Music: The 4th Worst-Paying Degree You Can Earn

Not exactly prime material for college recruiting material, is it? Nonetheless, this is precisely the news delivered by Charles Purdy, Yahoo! HotJobs senior editor, in an article that presents the ten worst-paying college degrees. Although the report doesn’t acknowledge precisely which music careers are encompassed in the categorization, it’s a strong bet that “instrumental performance” is a part of it…

A Music degree: that and $1.50 will get you a cup of coffee.

According to Purdy’s source, Music degrees have a starting annual salary of $34,000 which rises to a mid-career annual salary of $52,000. If you drilled down into those numbers, the starting figure for most orchestral musicians is likely in the high teens or low twenties. Of course, that assumes graduates get a performance job in the first place (or can even cobble together a gig career).

Interestingly enough, 3/10 of the degrees on this list are arts related and out of those, Music is at the bottom. Coming in at #9 on the list is Fine Arts and right behind at #10 is Drama. Arts Management was nowhere on the list.

The three college degrees that rank lower than Music are Theology (#3), Elementary Ed (#2), and Social Work (#1); which means there’s some wiggle room for college recruiters to put a positive spin on the degree.

  • Get a career in music; it pays more than serving a higher power.
  • Music: at least you’re not teaching little kids.
  • As a musician, you’ll make more than those trained to help others.

About Drew McManus

"I hear that every time you show up to work with an orchestra, people get fired." Those were the first words out of an executive's mouth after her board chair introduced us. That executive is now a dear colleague and friend but the day that consulting contract began with her orchestra, she was convinced I was a hatchet-man brought in by the board to clean house.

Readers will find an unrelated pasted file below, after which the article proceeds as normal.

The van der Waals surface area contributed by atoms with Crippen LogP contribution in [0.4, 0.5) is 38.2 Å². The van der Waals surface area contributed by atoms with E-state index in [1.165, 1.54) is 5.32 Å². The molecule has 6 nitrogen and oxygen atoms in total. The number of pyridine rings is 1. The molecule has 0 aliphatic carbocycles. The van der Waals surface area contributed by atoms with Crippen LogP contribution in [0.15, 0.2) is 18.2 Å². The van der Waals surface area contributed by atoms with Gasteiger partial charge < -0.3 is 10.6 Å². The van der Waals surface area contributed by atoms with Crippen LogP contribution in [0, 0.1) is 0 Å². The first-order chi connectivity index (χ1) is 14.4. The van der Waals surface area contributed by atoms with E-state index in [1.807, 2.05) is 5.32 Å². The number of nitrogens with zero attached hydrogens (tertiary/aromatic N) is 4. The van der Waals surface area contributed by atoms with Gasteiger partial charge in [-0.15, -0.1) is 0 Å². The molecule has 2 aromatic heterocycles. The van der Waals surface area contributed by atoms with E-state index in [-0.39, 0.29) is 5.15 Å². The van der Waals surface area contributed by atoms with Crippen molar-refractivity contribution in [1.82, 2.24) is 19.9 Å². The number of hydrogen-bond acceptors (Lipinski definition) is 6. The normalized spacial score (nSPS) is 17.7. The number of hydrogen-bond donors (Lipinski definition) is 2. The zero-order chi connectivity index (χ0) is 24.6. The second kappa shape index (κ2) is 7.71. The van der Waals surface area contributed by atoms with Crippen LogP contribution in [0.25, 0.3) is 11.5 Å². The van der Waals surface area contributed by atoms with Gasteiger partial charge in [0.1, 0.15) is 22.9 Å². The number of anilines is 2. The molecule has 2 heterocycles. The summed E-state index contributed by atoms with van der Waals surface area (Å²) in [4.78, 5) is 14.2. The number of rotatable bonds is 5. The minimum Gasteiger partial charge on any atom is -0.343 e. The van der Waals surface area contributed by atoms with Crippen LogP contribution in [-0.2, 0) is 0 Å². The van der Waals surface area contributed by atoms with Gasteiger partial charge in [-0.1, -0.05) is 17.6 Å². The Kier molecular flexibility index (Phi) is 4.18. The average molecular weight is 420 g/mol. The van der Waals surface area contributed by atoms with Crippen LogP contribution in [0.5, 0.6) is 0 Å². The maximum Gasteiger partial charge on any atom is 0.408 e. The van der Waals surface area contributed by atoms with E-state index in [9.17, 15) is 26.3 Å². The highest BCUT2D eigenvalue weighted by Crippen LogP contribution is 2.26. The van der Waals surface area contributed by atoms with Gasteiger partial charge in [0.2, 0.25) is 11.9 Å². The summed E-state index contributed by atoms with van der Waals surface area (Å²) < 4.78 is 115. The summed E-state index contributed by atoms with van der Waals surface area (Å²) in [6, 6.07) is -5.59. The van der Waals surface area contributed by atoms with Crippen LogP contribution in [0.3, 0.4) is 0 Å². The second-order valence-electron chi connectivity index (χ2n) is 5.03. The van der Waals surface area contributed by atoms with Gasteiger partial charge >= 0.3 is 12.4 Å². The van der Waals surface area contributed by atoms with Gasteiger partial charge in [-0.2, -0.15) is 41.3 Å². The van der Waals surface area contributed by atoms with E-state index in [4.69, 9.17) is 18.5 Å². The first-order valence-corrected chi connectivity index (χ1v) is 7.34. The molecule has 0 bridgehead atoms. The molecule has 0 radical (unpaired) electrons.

I understand where the trepidation comes from as a great deal of my consulting and technology provider work for arts organizations involves due diligence, separating fact from fiction, interpreting spin, as well as performance review and oversight. So yes, sometimes that work results in one or two individuals "aggressively embracing career change" but far more often than not, it reinforces and clarifies exactly what works and why.

In short, it doesn't matter if you know where all the bodies are buried if you can't keep your own clients out of the ground, and I'm fortunate enough to say that for more than 15 years, I've done exactly that for groups of all budget size from Qatar to Kathmandu.

For fun, I write a daily blog about the orchestra business, provide a platform for arts insiders to speak their mind, keep track of what people in this business get paid, help write a satirical cartoon about orchestra life, hack the arts, and love a good coffee drink.

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2 thoughts on “Music: The 4th Worst-Paying Degree You Can Earn

  1. I think that music schools really lack in teaching their students what the life of a musician truly is like. They make people think that if their the absolute best at their instrument they will succeed for sure, when often times, the person who is the most sociable and well connected will do better (as long as they have a decent level). A lot of musicians focus on practicing and think that that is the key to making it later in life, but I find that it actually make them even more nervous in real-life situation, when they’re not given much time to prepare before a gig. I wrote about this topic on my blog, at http://geraldineinabottle.blogspot.com/2010/02/practicing-makes-perfect-but-does-it.html
    I hope that music schools will look at rankings like the one you posted, and will take some responsibility for it too.

  2. We’ve had long discussions about the inadequacies of conservatory eduction as it relates to preparing students for the realities of a career as a performance major and although some schools are making improvements, most efforts are too slow and don’t have the focus they need.

    I’ve given dozens of workshops and lectures at colleges and conservatories on this very topic and frankly, too many senior administrators end up upset over the fact that daylight is spreading across the surface of the otherwise clouded minds of their students. It all comes down to money and control so until parents and prospective students get wise to the fact that schools are only providing part of what they need to maximize their likelihood of success, not much will change. Unfortunately, I think things will have to get much worse before they’ll get better.

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